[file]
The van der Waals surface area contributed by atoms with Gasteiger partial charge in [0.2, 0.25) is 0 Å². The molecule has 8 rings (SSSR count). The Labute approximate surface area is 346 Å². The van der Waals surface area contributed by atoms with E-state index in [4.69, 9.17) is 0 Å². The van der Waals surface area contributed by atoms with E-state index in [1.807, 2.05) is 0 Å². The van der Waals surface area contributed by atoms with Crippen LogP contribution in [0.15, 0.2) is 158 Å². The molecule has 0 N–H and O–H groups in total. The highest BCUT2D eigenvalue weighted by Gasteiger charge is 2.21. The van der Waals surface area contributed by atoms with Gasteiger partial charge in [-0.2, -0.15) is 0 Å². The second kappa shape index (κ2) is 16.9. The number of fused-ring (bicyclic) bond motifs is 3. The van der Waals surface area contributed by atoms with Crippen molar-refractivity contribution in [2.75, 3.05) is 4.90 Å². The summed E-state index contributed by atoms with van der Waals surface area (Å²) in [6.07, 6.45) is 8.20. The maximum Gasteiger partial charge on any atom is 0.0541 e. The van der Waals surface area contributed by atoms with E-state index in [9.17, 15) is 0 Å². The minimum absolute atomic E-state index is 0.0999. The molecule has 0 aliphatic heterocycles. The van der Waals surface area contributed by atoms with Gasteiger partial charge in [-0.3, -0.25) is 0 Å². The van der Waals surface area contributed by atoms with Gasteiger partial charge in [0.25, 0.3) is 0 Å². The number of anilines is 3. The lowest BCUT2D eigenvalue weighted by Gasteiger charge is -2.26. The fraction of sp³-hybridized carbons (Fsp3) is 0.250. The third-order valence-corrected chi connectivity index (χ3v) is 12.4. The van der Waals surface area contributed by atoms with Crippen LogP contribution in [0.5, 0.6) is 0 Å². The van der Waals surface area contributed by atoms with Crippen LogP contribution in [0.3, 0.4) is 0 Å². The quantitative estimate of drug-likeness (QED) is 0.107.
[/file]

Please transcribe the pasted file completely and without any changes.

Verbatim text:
The van der Waals surface area contributed by atoms with Gasteiger partial charge in [0.2, 0.25) is 0 Å². The molecule has 8 rings (SSSR count). The Labute approximate surface area is 346 Å². The van der Waals surface area contributed by atoms with E-state index in [4.69, 9.17) is 0 Å². The van der Waals surface area contributed by atoms with E-state index in [1.807, 2.05) is 0 Å². The van der Waals surface area contributed by atoms with Crippen LogP contribution in [0.15, 0.2) is 158 Å². The molecule has 0 N–H and O–H groups in total. The highest BCUT2D eigenvalue weighted by Gasteiger charge is 2.21. The van der Waals surface area contributed by atoms with Gasteiger partial charge in [-0.2, -0.15) is 0 Å². The second kappa shape index (κ2) is 16.9. The number of fused-ring (bicyclic) bond motifs is 3. The van der Waals surface area contributed by atoms with Crippen molar-refractivity contribution in [2.75, 3.05) is 4.90 Å². The summed E-state index contributed by atoms with van der Waals surface area (Å²) in [6.07, 6.45) is 8.20. The maximum Gasteiger partial charge on any atom is 0.0541 e. The van der Waals surface area contributed by atoms with E-state index in [9.17, 15) is 0 Å². The minimum absolute atomic E-state index is 0.0999. The molecule has 0 aliphatic heterocycles. The van der Waals surface area contributed by atoms with Gasteiger partial charge in [-0.3, -0.25) is 0 Å². The van der Waals surface area contributed by atoms with Gasteiger partial charge in [0.25, 0.3) is 0 Å². The number of anilines is 3. The lowest BCUT2D eigenvalue weighted by Gasteiger charge is -2.26. The fraction of sp³-hybridized carbons (Fsp3) is 0.250. The third-order valence-corrected chi connectivity index (χ3v) is 12.4. The van der Waals surface area contributed by atoms with Crippen LogP contribution in [0.5, 0.6) is 0 Å². The van der Waals surface area contributed by atoms with Crippen LogP contribution in [0.3, 0.4) is 0 Å². The quantitative estimate of drug-likeness (QED) is 0.107.